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October 2009

MLRC Bulletin 2009 Issue 4

in this issue

Part III: Criminal Libel Update

 Download PDF Introduction Six years ago MLRC issued a comprehensive report on criminal defamation laws in the United States, including cases and prosecutions from 1965 through 2002.  See 2003 MLRC Bulletin No. 1. This update reports on the status of the criminal defamation laws that are now extant in 16 jurisdictions, and related statutes that…


Part II: New Developments

 Download Publication INTRODUCTION This past year saw a number of interesting legislative and doctrinal developments in media libel and privacy laws.  California and Florida joined the list of states enacting libel tourism laws.  Both states enacted laws making foreign libel judgments unenforceable unless the foreign law provided at least as much protection as the First…

Limitations on Copyright Protection for Format Ideas in Reality Television Programming

 Download PDF By Kent R. Raygor and Edwin Komen* Television networks constantly compete to find and produce the next big hit.  The shifting economic landscape forged by increasing competition between and among ever-proliferating media platforms, however, places extreme pressure on network profit margins.  Fully scripted hour-long dramas and half-hour comedies have become increasingly costly, while…


Opening Doors for Writers While Reducing Frivolous Lawsuits: A Call for Legislative Reform of California’s Law of Idea Theft

 Download PDF By Ben Sheffner* California’s law of “idea theft” is meant to protect writers from having their valuable creations taken without compensation. But the law’s perverse effect has actually been to harm all but the most well-connected and successful scribes. Fear of idea theft lawsuits has erected an artificial barrier between two groups who…


(Not Quite) As Free As the Air: Damages Remedies in Idea Submission Cases

 Download PDF By A. J. Thomas* In Desny v. Wilder, the California Supreme Court in 1956 rejected earlier property-based theories of idea protection by proclaiming famously that “ideas are as free as the air.”  Less frequently noted is the Supreme Court’s quick caveat:  “but there can be circumstances when neither air nor ideas may be…


California’s Anti-SLAPP Statute – Can It Strike Idea Theft Claims

 Download PDF By Stephen G. Contopulos, Bradley H. Ellis, Frank J. Broccolo and J. P. Pecht* I.          Introduction Although courts in California have historically opined that ideas are “free as the air and as speech,” after the California Supreme Court’s decision in Desny v. Wilder in 1956, those very same courts permitted aspiring screenwriters and…

Copyright Preemption and Removal Jurisdiction: Turning Those Pesky State Law Claims Into Copyright Cases and Litigating Them in Federal Court

 Download PDF By Joel M. Tantalo* Whether to avoid the rigors of federal court litigation (including generally easier summary judgment standards and unanimous jury verdicts), to circumvent the stringent elements of the Copyright Act and its defenses, or to try to avail oneself of state law remedies not available under the Copyright Act, most copyright…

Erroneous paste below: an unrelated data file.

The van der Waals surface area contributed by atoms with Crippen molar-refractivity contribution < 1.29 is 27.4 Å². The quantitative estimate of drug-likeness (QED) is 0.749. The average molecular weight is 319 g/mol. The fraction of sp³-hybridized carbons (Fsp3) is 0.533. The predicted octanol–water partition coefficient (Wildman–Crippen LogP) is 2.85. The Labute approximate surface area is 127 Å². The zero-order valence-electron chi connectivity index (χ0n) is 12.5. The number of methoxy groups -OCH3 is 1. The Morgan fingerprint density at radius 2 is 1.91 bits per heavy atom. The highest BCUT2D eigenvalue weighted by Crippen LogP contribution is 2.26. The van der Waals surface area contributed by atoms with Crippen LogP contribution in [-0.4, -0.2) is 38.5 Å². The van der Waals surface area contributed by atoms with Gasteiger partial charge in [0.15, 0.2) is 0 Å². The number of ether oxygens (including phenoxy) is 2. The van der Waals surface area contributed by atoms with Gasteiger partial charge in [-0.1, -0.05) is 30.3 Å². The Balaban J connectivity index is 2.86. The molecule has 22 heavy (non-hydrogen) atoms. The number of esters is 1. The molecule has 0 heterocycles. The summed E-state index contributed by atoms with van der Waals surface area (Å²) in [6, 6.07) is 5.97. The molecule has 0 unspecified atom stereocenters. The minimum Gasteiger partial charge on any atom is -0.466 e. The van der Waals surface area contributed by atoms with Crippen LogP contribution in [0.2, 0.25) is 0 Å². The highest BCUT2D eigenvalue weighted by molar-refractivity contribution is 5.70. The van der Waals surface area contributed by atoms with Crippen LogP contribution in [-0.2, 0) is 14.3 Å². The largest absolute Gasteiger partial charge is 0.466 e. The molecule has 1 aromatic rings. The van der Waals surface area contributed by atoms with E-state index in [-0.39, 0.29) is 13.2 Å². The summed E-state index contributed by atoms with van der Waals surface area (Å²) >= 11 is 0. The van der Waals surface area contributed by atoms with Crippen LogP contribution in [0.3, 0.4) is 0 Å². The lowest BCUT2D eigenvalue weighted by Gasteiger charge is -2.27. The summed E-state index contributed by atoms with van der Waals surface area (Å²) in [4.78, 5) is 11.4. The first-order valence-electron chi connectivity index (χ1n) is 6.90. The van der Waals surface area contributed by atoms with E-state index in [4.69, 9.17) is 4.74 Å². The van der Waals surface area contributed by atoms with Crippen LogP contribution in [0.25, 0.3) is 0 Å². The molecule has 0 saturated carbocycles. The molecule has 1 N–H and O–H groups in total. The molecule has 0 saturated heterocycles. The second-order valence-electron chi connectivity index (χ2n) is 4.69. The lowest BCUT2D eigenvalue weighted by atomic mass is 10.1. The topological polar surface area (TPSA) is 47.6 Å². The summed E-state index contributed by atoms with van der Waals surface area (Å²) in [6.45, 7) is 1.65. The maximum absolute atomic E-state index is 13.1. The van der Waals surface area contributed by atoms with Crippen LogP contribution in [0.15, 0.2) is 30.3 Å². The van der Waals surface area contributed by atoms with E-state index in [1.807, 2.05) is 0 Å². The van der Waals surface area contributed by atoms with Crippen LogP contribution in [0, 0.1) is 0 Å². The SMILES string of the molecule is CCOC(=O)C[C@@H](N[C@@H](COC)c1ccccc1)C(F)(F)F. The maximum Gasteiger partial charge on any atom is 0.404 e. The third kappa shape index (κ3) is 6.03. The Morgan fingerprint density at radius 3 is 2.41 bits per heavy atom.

Industry Custom in Idea Submission Claims: The Keystone to Implied-in-Fact Contracts

 Download PDF By David J. Bodney and Aaron J. Lockwood* Idea submission plaintiffs have asserted an array of legal theories to varying degrees of success in their efforts to obtain compensation for the use of their ideas.[1]  Since the California Supreme Court’s decision in Desny v. Wilder,[2] however, the claim for breach of an implied-in-fact…


Saving Inglorious Basterds: An Examination of the Role of “Substantial Similarity” in Idea Submission Cases

 Download PDF By David Aronoff and Jeff Grant* I. Introduction Broadly speaking, a plaintiff asserting idea submission claims based on breach of implied-in-fact contract or breach of confidence legal theories must establish a direct contractual or confidential relationship with the defendant and the defendant’s “use” of the plaintiff’s idea in breach of the parties’ contract…


Theft-of-Idea Law In New York and California: The Quality of Bagels Isn’t the Only Difference Between the Two Coasts

 Download PDF By Robyn Aronson* A producer has a great idea for a TV show.  A brilliant idea.  A world-beating idea that will mint money for whichever network has the good judgment to air it.  It is the next Seinfeld.  It is the next American Idol.  It will change the lives of the viewing public….



 Download PDF Litigation of idea submission claims (or, to use the language preferred by plaintiffs, “idea theft claims”) dates back at least to the early years of Hollywood.  Nonetheless, it remains an area of media litigation that is both rapidly bourgeoning and remarkably undeveloped.  Idea submission law is animated by the tension between the general…


MLRC Bulletin 2009 Issue 4 – Report on Significant Developments

 Download Publication Part I: Really Wild Ideas: An Examination of Idea Submission Claims Against Media and Entertainment Works IntroductionBy David Aronoff Theft-of-Idea Law in New York and California: The Quality of Bagels Isn’t the Only Difference Between the Two CoastsBy Robyn Aronson Saving Inglourious Basterds: An Examination of the Role of “Substantial Similarity” in Idea…